Another independent center of domestication (nearly as ancient as the Fertile Crescent one) existed in China. Millet, rice, soya beans, and later on buckwheat were all domesticated in the territory of modern China (Yang et al. 2012). Among these cultures, the greatest impact on the global nutrition landscape belongs to rice. Rice was domesticated around 9,000 BP (Molina et al. 2011; Liu et al. 2007). Currently the most recent archeological and genetic research localizes rice domestication in the Lower Yangtze river valley (for a substantial review see Gross and Zhao 2014), and recognizes a later separate domestication in Africa11 (Vaughan, Lu, and Tomooka 2008; Li, Zheng, and Ge 2011; Molina et al. 2011; Huang et al. 2012). Rice domestication in India has been under great discussion until recently, the main question being whether there was another separate domestication of rice in this country (apart from the two domestication mentioned above). The latest genetic research shows that though rice domestication started separately in the Lower Yangtze valley and in India, in the latter this process finalized only after the fully domesticated rice from the former had reached it (Fuller 2011; Huang et al. 2012; Gross and Zhao 2014).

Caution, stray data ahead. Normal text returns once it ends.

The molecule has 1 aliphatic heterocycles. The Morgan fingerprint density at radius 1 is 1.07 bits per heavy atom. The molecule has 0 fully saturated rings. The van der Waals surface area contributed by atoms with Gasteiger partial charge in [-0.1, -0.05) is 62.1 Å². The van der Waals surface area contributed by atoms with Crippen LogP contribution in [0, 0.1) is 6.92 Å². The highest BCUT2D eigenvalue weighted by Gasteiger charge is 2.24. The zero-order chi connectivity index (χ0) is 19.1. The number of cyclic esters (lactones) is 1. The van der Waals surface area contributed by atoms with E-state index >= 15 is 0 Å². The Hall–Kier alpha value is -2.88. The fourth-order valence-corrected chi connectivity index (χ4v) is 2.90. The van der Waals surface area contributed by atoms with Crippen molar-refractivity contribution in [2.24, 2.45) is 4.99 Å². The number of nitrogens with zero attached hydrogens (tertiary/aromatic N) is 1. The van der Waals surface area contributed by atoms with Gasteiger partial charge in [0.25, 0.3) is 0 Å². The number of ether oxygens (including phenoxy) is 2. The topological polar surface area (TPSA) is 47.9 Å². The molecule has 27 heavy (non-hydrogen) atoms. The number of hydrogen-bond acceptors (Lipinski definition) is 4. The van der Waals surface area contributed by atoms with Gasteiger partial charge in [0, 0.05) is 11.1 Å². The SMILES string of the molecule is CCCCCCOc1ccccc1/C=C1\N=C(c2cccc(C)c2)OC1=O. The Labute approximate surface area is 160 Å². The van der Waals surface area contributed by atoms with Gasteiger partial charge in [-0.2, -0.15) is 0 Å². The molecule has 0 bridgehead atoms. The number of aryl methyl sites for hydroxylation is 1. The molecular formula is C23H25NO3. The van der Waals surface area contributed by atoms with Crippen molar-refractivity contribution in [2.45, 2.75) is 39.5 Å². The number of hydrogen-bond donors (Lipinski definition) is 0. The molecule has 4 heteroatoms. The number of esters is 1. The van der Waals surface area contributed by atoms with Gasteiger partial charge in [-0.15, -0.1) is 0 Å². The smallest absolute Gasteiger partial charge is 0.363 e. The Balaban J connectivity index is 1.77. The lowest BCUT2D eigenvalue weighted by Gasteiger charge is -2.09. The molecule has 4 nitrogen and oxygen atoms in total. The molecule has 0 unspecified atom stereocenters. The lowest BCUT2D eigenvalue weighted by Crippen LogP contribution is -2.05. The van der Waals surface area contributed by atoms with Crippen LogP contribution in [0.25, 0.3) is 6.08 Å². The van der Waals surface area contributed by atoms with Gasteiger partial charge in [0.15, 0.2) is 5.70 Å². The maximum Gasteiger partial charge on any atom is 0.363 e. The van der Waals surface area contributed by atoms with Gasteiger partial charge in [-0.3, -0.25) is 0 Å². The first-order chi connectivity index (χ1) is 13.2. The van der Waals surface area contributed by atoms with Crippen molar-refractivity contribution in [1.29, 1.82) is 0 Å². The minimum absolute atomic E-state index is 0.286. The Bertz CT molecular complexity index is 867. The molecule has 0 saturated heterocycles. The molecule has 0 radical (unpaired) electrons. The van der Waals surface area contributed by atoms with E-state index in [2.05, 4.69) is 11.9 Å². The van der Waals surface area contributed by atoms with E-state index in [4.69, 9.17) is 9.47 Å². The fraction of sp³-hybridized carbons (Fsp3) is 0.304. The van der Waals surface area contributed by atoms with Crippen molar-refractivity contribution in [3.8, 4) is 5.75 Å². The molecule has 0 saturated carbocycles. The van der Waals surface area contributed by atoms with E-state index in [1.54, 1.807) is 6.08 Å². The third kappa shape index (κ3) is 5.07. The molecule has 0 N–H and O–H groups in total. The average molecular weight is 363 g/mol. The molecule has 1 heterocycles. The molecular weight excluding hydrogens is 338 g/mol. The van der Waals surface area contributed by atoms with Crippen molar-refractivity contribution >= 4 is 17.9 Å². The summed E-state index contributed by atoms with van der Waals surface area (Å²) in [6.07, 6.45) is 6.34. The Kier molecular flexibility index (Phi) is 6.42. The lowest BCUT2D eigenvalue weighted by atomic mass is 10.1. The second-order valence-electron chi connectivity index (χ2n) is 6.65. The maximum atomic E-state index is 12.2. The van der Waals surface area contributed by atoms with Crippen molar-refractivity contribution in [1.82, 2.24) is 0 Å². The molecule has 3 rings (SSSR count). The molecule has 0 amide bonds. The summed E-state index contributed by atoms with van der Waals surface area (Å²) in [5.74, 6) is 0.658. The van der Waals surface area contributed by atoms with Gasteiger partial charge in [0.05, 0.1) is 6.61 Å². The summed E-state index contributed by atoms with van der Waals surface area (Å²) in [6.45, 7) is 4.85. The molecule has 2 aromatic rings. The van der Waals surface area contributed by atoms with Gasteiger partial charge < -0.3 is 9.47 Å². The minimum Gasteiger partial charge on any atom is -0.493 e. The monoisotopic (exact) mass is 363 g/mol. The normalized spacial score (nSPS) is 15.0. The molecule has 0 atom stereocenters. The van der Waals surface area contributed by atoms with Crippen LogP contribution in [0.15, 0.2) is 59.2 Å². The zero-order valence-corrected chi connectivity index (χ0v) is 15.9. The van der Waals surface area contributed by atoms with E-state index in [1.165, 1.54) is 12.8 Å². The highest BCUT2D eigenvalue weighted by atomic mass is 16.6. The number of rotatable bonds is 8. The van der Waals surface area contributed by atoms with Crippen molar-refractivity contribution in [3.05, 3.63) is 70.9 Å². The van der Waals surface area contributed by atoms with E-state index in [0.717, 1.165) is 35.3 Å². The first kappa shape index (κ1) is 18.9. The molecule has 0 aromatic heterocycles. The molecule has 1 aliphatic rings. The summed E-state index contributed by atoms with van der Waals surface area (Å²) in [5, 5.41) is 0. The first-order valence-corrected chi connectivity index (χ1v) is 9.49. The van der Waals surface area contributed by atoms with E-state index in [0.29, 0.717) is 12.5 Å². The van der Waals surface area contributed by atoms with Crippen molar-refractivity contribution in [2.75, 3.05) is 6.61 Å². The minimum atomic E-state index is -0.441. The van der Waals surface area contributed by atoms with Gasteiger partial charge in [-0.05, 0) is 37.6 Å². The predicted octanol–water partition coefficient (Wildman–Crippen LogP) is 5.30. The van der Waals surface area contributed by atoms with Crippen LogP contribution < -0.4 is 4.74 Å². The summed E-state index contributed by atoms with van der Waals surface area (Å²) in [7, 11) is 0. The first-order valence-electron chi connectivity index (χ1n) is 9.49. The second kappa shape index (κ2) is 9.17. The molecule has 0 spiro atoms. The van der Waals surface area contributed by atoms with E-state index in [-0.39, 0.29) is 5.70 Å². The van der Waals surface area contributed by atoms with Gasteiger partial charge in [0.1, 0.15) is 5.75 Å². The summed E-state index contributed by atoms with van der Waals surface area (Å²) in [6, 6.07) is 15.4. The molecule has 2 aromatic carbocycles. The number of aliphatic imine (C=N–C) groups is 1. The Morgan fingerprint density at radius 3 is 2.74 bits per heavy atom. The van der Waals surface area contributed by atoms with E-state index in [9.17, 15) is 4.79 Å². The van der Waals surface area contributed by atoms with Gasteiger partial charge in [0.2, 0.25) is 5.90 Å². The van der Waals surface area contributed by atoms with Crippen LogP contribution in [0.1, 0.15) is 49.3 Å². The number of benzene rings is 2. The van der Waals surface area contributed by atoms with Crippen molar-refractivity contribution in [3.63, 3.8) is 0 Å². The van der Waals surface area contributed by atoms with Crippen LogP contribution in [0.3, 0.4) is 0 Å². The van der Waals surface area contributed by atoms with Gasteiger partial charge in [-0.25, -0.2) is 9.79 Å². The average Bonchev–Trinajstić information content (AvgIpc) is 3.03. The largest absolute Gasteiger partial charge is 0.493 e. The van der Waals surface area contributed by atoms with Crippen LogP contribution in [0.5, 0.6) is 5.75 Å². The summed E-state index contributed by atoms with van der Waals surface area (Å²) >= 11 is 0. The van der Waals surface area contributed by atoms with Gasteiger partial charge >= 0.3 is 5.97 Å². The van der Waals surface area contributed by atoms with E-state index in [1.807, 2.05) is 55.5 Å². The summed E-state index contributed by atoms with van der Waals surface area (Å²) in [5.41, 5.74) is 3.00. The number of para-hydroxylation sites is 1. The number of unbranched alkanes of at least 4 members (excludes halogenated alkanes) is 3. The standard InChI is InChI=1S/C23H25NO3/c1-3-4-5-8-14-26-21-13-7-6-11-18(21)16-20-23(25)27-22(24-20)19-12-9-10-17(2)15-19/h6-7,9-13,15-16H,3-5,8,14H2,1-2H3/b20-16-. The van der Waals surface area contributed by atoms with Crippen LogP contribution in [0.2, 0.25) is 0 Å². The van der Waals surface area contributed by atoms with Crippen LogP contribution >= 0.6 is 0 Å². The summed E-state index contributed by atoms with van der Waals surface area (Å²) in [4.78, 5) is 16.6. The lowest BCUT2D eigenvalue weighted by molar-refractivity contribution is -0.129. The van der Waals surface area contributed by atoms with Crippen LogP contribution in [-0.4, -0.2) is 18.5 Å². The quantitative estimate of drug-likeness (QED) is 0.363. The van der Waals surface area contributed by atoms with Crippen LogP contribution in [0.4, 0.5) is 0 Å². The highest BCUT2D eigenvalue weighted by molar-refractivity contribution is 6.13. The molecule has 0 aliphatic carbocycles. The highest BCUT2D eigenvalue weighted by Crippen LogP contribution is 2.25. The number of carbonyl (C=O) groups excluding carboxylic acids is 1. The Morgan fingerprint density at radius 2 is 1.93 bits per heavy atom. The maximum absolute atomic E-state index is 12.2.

Let us now briefly view the history of the diffusion of domesticated rice across the Afro-Eurasian World System. About 5,000–4,500 BP domesticated rice went up the Yangtze river, reaching Sichuan and later on Yunnan (Fuller 2011). Around 4,500 BP this cultivar reached Taiwan and spread further to the south, both into coastal and inner regions of South-Eastern Asia. In India the first evidence of the presence of Chinese domesticated rice can be traced back to the epoch of Harappa (4,500–4,000 BP)12, Around 4,000–3,000 BP domesticated rice reached Japan and Korea (Gross and Zhao 2014).

Having reached India and South-East Asia, rice spread further on to the Near East (about 3,000 BP) and diffused from Persia to many regions of the Persian Empire; Europeans got to know rice thanks to Alexander the Great's campaign in India (Chang 2000).